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Dhaka-Savar-Building-CollapIn April 2013, Rana Plaza, an eight-story commercial building, collapsed in Savar, a sub-district in the Greater Dhaka Area, the capital of Bangladesh. Photo: Wikicommons | nijans

By Kitty Parker Brooks, Student Writer for Safeworld

There are so many different things to consider when thinking about ethical shopping: water pollution, climate pollution, workers’ wages, animal rights, working conditions and more. It can often feel like an unmanageable task, which is why many people don’t bother with it.

Globalisation has made ethical shopping ever harder because it is often difficult to follow the exact chain of events that got your clothes to your wardrobe and your food to your fridge. However, it is the very fact of increasing globalisation that has made ethical shopping such an important question in modern society.

What we all need to understand is that there are ethical consequences to every weekend shopping spree.

Textile factories based in countries such as India and Bangladesh have had important and positive impacts on women. Many women prefer these jobs to agricultural jobs; they can make an independent wage outside of the home and support themselves and their children, giving them more independence from their families or husbands. It is important to recognise these benefits to the global supply chain, but it is also important to recognise the much darker side. Women in these factories are normally paid very little, work very long hours, face very poor working conditions, face sexual harassment from employers and are often in physical danger from poor factory conditions.

In 2012, the world was shocked when 112 people were killed in a factory fire in Bangladesh, but only a year later, over 1,000 workers were killed when another factory in Bangladesh collapsed. Unfortunately, these tragedies happen far more frequently than most of us recognise.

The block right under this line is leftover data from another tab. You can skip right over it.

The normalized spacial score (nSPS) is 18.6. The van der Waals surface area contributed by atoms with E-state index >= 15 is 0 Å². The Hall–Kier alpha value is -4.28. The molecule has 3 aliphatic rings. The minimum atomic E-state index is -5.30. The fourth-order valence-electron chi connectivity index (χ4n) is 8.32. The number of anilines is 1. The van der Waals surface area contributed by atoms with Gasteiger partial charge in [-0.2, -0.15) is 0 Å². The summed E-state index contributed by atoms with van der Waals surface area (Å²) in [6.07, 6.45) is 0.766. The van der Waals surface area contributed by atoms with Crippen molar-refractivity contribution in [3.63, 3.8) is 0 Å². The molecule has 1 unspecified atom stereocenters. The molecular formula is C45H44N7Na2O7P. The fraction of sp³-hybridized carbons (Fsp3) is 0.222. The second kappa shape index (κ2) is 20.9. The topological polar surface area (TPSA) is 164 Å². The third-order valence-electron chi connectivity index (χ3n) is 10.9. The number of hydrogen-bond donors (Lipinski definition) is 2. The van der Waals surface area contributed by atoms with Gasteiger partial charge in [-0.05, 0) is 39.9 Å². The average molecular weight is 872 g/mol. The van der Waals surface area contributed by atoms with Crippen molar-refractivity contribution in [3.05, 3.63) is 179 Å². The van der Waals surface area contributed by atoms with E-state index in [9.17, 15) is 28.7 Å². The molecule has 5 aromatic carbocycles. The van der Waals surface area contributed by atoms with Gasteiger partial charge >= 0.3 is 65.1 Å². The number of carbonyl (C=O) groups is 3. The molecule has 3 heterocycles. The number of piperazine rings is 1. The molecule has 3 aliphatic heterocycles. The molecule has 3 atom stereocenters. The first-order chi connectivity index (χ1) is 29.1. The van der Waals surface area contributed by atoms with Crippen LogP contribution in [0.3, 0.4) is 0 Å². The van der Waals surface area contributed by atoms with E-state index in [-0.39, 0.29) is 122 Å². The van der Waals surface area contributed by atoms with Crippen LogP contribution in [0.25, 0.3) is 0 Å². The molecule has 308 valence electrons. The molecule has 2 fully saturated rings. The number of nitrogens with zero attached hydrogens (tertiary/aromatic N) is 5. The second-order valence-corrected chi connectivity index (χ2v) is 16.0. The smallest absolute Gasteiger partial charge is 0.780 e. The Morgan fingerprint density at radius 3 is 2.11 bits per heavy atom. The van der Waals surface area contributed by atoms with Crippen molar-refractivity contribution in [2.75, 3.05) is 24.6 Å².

This is where you, the consumer, become relevant.

The reason why ethical shopping is so important is because how you shop is a powerful way that you can tell both small and big businesses what you think is right and what you are willing to buy. For example, every time you buy a dress from a shop that works with subcontractors who provide decent working conditions for the women in their textile factories, you incentivise other businesses to do the same. You can even make small changes when buying yourself a mid-morning snack. Every time you buy a fair-trade banana instead of one that’s not, you tell your supermarket that you think fair-trade is the better option and make it more likely that they become the only type of bananas they sell.

If you want to, think of your shopping expedition as a reward scheme: you get to reward businesses that provide products in an ethical way by spending your money there, and you make it more likely that other businesses follow suit.

Importantly, through ethical shopping you can stand up for people and workers who cannot stand up for themselves. By buying clothes that have been made in factories with proper working conditions you reinforce to manufacturers, suppliers and corporations that it is important that people – like the women working in textile factories in Bangladesh, don’t put their lives at risk each day that they go to work.

This is so important because it is one of the ways that, from across the other side of the world, that we can show we care.

Does ethical shopping matter?

Yes, more than most of us realise.